At our school, we are not new to the "Maker Movement," as it has been a theme for our year.  We have been inspiring creativity and innovation with STEM & STEAM challenges.  Our "Computer Lab" has been transformed with new furniture in invite a more open, new mindset; it is now known as "The Maker Lab."  No longer are students merely learning how to format Word documents, create Power Points, and learn keyboarding.  Yes, that is a part, but much of that integration is happening in the classroom (and why I have my current position).  They are also learning introductory coding, how to create multi-dimensional objects through 123D Design for the 3D printer, and how conductive playdoh works.  Yes, these are elementary students.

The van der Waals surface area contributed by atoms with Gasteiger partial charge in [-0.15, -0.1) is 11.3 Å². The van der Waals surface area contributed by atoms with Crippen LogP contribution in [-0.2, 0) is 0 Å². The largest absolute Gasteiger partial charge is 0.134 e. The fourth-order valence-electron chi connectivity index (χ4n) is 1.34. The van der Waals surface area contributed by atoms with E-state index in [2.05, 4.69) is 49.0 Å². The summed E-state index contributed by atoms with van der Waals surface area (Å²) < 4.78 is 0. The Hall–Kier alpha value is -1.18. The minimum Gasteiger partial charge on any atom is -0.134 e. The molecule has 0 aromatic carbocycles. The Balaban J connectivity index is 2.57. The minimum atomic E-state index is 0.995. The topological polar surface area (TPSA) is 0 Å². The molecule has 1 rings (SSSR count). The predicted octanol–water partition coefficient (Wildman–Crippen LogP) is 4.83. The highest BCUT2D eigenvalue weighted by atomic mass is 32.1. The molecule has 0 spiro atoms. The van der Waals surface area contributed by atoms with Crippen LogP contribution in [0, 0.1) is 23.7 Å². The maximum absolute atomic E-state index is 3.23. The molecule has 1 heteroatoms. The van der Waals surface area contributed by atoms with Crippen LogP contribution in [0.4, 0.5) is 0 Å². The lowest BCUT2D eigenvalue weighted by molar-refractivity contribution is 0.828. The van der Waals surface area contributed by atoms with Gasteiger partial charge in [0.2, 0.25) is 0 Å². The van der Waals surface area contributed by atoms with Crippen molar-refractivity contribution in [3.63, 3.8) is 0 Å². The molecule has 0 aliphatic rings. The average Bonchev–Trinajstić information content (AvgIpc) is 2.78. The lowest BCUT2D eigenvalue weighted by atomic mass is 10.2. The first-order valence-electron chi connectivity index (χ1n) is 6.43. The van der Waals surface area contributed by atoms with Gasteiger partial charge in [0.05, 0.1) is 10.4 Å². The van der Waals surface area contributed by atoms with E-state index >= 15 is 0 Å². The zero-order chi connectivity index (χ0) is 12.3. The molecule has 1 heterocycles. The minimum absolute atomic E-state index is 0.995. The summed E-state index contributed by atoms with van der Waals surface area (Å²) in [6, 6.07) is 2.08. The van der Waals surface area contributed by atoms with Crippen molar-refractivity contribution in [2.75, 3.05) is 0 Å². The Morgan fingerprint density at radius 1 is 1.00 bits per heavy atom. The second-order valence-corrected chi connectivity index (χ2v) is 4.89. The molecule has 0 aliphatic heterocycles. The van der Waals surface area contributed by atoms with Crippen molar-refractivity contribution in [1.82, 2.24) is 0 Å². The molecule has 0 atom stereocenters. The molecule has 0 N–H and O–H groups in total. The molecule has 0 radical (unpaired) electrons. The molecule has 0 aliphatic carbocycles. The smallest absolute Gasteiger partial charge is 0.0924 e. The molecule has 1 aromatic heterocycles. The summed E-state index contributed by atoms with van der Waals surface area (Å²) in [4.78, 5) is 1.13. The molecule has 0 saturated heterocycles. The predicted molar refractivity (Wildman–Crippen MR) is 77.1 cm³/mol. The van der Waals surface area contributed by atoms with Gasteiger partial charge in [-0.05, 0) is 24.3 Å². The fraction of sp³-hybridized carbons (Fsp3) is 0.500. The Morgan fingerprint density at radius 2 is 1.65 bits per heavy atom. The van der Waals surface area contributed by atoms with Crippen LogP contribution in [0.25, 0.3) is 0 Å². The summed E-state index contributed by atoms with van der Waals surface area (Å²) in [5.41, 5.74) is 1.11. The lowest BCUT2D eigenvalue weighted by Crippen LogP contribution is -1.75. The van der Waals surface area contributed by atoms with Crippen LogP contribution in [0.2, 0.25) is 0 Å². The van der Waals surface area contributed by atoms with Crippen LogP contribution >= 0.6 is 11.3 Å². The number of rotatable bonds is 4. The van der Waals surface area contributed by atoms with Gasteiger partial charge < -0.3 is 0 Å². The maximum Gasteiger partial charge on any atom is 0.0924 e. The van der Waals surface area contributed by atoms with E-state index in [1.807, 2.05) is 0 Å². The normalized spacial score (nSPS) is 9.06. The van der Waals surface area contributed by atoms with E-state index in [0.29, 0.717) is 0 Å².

This Earth Day, we combined the Maker Movement with a slice of environmentalism.  The task put forth to the children was to use the Design Process to create an at-home, "Family Maker Night" creation (as a family team), making something with Earth Day in mind, through creativity and upcycling. Then, students were to bring both their project in as well as their reflection sheet of how their family worked through the challenge.

The results?  Pretty fabulous.  The tables were filled with a sundry of homemade items.  Class projects were also displayed:  3rd graders had a table of pioneer settlements. 5th graders created interactive games using MaKey Makeys, where they programmed cardboard creations to perform with the help of laptops & the online programming website Scratch).  Kindergartners used iPads & the ReadWriteThink app Timeline to document the Lego building of world structures in the vision of Lego Sculpturist Nathan Sawaya.

To get a taste of what Earth Day looked like in our neck of the woods, check out this Smilebox. Additionally, click here for the Flickr Page of even more--78 more--marvelous pictures from our Earth Day Maker Night.